What is the Three-Tier System?

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The Three-tier System provides checks and balances in the way that alcohol is distributed and sold to retailers and consumers. The system consists of three levels:





Manufacturers brew and bottle beer. Companies such as Coors Brewing Company, Heineken, and Miller Brewing Company to name a few are manufacturers.



Members of the Beer Distributors of Oklahoma make up the second tier of the system. They are distributors. As distributors, our members have contracts with manufacturers and distribute their beer to retail accounts.



Retail accounts are the grocery and convenience stores and beverage centers that sell beer to the public.


The three-tier system enables distributors to help Oklahoma control and regulate the sale of beer, and prohibits the abuses that led to Prohibition. The system also ensures distributors are licensed and selling only to licensed establishments, that taxes are properly collected, and ultimately that the retailer and consumer are protected from abuse by suppliers.


The three-tier system allows distributors to provide customized inventory management to their customers and ensures perishable products are delivered fresh and efficiently to bars, restaurants, and stores.



The History of Beer and the Three-Tier System

A Long Tradition

The tradition of beer dates back more than 10,000 years. When archeologists discovered a Mesopotamian clay tablet, they were naturally curious to decipher its cryptic markings. It was history's first known recipe for beer! The recipe had been handed down from the Mesopotamian God Enki himself. This probably came as no surprise to the archeologists, since the subject of beer pops up regularly in their work. Images of people brewing, storing, and drinking beer are found in ruined cities and tombs scattered throughout the ancient world.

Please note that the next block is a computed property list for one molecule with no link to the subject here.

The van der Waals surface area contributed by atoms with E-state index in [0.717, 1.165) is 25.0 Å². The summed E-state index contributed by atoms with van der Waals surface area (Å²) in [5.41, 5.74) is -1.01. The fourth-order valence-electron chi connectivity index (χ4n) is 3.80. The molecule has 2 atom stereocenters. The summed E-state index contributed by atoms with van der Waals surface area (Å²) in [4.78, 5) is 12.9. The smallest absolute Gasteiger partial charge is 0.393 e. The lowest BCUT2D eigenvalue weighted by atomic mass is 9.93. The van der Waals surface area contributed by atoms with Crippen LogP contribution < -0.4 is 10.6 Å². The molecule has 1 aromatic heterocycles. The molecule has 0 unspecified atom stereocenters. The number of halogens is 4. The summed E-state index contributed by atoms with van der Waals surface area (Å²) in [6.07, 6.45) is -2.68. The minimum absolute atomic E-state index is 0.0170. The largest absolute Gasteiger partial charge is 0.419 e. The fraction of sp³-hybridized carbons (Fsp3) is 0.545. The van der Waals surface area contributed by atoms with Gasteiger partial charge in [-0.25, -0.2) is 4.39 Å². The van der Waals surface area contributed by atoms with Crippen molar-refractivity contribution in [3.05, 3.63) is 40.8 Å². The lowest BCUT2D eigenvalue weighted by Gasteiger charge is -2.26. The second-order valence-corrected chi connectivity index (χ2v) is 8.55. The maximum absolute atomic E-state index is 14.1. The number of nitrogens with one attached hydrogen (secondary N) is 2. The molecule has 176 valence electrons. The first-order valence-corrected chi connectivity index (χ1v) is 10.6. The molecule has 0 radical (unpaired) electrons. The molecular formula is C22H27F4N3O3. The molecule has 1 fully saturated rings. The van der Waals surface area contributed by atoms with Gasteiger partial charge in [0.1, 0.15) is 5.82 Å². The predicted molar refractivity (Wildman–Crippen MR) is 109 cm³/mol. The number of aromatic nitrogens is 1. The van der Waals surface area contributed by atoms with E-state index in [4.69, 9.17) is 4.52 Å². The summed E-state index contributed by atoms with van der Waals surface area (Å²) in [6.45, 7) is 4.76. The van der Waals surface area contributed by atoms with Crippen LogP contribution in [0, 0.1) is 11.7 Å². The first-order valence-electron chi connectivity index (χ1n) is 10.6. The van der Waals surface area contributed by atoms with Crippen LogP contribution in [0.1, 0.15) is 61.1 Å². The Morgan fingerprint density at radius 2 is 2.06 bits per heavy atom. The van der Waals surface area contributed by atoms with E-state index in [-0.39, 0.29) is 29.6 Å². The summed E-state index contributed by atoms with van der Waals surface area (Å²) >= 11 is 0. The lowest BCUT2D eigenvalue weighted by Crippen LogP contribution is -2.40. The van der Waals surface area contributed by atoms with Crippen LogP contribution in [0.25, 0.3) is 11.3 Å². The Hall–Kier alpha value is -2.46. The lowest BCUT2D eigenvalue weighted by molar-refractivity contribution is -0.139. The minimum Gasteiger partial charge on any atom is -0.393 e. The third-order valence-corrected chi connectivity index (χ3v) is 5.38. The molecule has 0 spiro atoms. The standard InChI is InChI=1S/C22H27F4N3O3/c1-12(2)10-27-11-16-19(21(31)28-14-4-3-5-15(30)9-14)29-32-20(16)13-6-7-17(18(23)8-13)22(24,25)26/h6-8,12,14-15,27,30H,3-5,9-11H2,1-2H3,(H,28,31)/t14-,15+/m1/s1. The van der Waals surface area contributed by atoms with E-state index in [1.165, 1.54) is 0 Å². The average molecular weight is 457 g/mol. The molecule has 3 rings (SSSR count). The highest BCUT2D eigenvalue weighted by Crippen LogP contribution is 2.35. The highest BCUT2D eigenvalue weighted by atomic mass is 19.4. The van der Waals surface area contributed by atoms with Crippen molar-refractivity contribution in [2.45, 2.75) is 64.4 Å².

The Babylonians made 16 kinds of beer, using everything from black barley to wheat and honey. Egyptians made it from barley. Incas made it from corn. The Pilgrims cut their voyage short because they ran out of beer. By 1770, the American brewing industry was so well established that George Washington, Patrick Henry, and other patriots argued for a boycott of English beer imports. The Boston Tea Party almost became the Boston Beer Party.


The Present Regulatory System

At the turn of the 20th century, the beer industry was booming. Local brewers often had ownership ties to the taverns - selling to them on extended credit terms, furnishing them with equipment and supplies, charging low or no interest, and paying rebates for pushing their brand or carrying it exclusively. This relationship became known as "tied-houses." Competition for control of the retail outlets was fierce, and tremendous pressure was exerted on retailers to maximize sales without regard to the well being of customers or the general public. These abusive practices led to a campaign for laws prohibiting all drinking. In 1919, the 18th Amendment to the United States Constitution was passed beginning a 14-year dry spell known as Prohibition.


In 1933, the 21st Amendment to the United States Constitution repealed Prohibition and also gave states the authority to regulate the production, importation, distribution, sale, and consumption of alcohol beverages within their own borders. A new regulatory system known as the Three-Tier System was created. This system was established to eliminate tied-house abuses. "Tied-houses" would no longer exist - instead beer would be sold through independent distributors.


While each state has its own set of laws governing the three-tier system, the separation of the three-tiers by inserting an independent distributor between the brewers and the retailers is a common thread. The three tiers (brewer, distributor, and retailer) are also further separated by other laws and regulations prohibiting suppliers and distributors from having any financial interest or influence with retailers - for example, beer sales on credit are not allowed and consignment sales are banned. (Note: Wine and Spirit credit is allowed.)


This system has four primary goals:


To avoid the overly aggressive marketing and sales practices of the pre-Prohibition era;
To generate tax revenues that can be collected efficiently from the beer distribution industry;
To facilitate state and local control of alcoholic beverages; and
To encourage moderate consumption (temperance).


The three-tier system allows the state of Oklahoma to control alcoholic beverages through licensing. Without the three-tier system, increased government regulation and enforcement efforts would be needed resulting in increased costs.

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